For additional information on the stories, its data, or to have a personalized presentation for your region or organization, please contact KIDS COUNT Director, Beth Nolan at Beth@vakids.org.
On February 11th, I had the privilege of being on a panel for a special community event put on by We Support the Girls, a local organization that “recognizes the need to support child victims of sexual abuse, beginning with the initial reporting, continuing through the legal process, and ultimately sustaining as victims and their families continue to heal.”
The main goal of the event was to increase community involvement in the prevention of child sexual abuse by encouraging community members to:
Learn how to be a part of stopping child sexual abuse in Virginia
Participate in a movement to protect all girls and boys in our state from child sexual abuse
Get energized to advocate for the passage/adoption of Erin’s Law (allowing for age appropriate education in the schools)
Find out what as members of the community can be done to support victims and empower survivors of sexual abuse
The panel was moderated by Peggy Fox, WUSA News Channel 9 and included remarks from Congressman Don Beyer and Arlington County Board Member Katie Cristol. Joining me on the panel was Dr. Lyndon Haviland MPH, Darkness to Light, Jennifer Alvaro Mental Health Therapist, Arlington County Child & Family Services, Caitlyn Knittig Survivor/Advocate, and Angela Rose founder of PAVE.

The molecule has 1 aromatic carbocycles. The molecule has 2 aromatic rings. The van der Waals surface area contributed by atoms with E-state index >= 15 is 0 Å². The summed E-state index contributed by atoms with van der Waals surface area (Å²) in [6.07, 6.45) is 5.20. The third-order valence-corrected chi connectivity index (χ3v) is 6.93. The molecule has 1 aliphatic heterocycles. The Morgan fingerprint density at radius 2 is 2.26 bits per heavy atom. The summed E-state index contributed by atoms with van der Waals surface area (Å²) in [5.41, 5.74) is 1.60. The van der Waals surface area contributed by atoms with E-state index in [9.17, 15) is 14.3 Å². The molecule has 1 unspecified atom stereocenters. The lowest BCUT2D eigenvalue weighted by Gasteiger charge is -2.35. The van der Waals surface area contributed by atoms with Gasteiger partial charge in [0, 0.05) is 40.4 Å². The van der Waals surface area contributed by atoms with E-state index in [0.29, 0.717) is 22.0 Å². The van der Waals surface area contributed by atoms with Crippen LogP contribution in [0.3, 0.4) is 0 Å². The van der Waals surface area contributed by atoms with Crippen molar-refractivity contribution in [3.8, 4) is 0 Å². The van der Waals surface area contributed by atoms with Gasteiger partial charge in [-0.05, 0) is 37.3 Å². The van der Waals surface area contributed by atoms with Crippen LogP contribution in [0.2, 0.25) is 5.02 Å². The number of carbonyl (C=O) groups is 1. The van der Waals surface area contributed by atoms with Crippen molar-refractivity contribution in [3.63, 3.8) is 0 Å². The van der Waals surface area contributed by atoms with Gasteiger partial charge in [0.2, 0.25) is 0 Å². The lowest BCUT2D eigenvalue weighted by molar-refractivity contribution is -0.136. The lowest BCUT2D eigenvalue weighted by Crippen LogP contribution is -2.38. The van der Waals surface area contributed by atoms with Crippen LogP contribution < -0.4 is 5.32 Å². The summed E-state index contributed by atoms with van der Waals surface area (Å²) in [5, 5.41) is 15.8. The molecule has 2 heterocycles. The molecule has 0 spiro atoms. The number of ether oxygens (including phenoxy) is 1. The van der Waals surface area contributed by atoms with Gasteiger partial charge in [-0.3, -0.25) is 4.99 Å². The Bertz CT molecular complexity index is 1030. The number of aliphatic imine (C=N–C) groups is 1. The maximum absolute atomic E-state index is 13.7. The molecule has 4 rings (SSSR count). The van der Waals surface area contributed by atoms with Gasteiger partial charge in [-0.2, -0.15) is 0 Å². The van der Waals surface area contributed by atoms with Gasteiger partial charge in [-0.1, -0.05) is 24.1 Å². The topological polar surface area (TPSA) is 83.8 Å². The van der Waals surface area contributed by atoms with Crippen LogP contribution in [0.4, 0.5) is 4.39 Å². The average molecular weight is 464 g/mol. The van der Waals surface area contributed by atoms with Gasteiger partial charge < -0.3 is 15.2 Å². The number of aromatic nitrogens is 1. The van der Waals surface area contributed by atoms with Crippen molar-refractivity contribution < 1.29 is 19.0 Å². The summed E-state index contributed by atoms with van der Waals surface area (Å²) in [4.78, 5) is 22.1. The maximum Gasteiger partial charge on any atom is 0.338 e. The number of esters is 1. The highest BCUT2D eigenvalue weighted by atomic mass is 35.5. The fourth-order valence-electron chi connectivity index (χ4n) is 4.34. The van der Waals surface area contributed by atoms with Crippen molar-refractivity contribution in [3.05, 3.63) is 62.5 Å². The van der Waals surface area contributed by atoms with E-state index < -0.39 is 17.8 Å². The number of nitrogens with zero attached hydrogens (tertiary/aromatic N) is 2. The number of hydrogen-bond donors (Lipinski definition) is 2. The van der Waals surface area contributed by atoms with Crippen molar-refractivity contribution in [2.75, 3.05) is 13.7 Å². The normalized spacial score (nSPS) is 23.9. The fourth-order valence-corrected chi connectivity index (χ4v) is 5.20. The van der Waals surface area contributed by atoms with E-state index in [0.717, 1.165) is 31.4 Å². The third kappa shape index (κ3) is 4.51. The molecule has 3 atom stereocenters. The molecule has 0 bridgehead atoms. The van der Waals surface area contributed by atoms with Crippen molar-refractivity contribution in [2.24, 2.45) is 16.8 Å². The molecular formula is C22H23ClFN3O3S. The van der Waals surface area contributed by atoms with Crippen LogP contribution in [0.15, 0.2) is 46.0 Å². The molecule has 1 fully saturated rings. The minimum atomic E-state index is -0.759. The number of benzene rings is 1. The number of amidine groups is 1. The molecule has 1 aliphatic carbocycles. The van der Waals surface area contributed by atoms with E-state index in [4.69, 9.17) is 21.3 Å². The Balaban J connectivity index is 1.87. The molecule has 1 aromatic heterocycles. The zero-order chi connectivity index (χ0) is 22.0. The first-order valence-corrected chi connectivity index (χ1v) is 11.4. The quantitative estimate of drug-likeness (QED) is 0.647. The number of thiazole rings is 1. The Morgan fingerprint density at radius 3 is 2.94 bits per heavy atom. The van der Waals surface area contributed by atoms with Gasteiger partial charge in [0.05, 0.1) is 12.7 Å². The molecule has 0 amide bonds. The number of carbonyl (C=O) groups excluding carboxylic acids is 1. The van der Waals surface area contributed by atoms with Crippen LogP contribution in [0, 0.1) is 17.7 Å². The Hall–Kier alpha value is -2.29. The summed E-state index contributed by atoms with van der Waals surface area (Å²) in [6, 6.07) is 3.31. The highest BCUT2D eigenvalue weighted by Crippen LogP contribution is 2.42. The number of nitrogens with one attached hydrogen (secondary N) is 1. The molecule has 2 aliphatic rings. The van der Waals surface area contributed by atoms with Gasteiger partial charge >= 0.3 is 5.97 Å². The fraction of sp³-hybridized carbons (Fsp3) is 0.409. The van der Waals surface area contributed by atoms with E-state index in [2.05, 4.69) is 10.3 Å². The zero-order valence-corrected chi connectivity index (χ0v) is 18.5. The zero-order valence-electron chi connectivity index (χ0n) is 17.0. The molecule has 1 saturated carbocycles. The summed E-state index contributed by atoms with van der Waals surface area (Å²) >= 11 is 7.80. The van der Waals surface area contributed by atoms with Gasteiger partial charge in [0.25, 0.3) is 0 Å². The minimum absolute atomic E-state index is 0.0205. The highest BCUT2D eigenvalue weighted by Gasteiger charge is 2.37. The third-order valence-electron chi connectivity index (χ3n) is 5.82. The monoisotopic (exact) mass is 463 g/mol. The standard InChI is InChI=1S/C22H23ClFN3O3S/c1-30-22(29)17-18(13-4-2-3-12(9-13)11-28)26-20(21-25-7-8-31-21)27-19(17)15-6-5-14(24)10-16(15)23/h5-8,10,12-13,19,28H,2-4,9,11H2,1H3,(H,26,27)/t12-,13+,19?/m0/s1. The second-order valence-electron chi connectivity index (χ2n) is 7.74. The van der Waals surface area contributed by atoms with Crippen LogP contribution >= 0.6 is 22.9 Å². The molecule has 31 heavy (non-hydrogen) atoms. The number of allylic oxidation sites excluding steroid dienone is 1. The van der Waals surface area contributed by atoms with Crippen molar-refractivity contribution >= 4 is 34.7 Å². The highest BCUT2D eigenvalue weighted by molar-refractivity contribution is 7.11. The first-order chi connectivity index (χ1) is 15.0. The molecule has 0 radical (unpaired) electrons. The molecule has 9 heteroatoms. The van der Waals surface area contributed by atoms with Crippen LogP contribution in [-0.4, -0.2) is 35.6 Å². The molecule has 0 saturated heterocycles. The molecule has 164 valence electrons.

Those attending the event walked away engaged and ready to advocate for child sexual abuse awareness for all of Northern Virginia. As a direct result of my participation on the panel, I have two Stewards of Children trainings scheduled in Falls Church and have several adults interested in becoming Darkness to Light authorized facilitators at a training to be held in June at SCAN. Others who attended the event were actively engaged in learning how to get Erin’s Law passed in Virginia. As a panelist, I was able to talk about what barriers kept Erin’s Law from being passed this year in the General Assembly and also able to provide thoughts and insight on what we need to do in order to get it passed next year.
– Tracy Leonard, Public Education Manager, email@example.com
There have been countless (and often conflicting) news stories in recent weeks about immigration in the United States. In our networks, the discussion–for years–has simply focused on how we can best care for and support these families. What is it like to be an immigrant and a parent? What are the unique fears, challenges, and needs faced by these families?
Please consider sharing our resources with the professionals and parents in your own networks: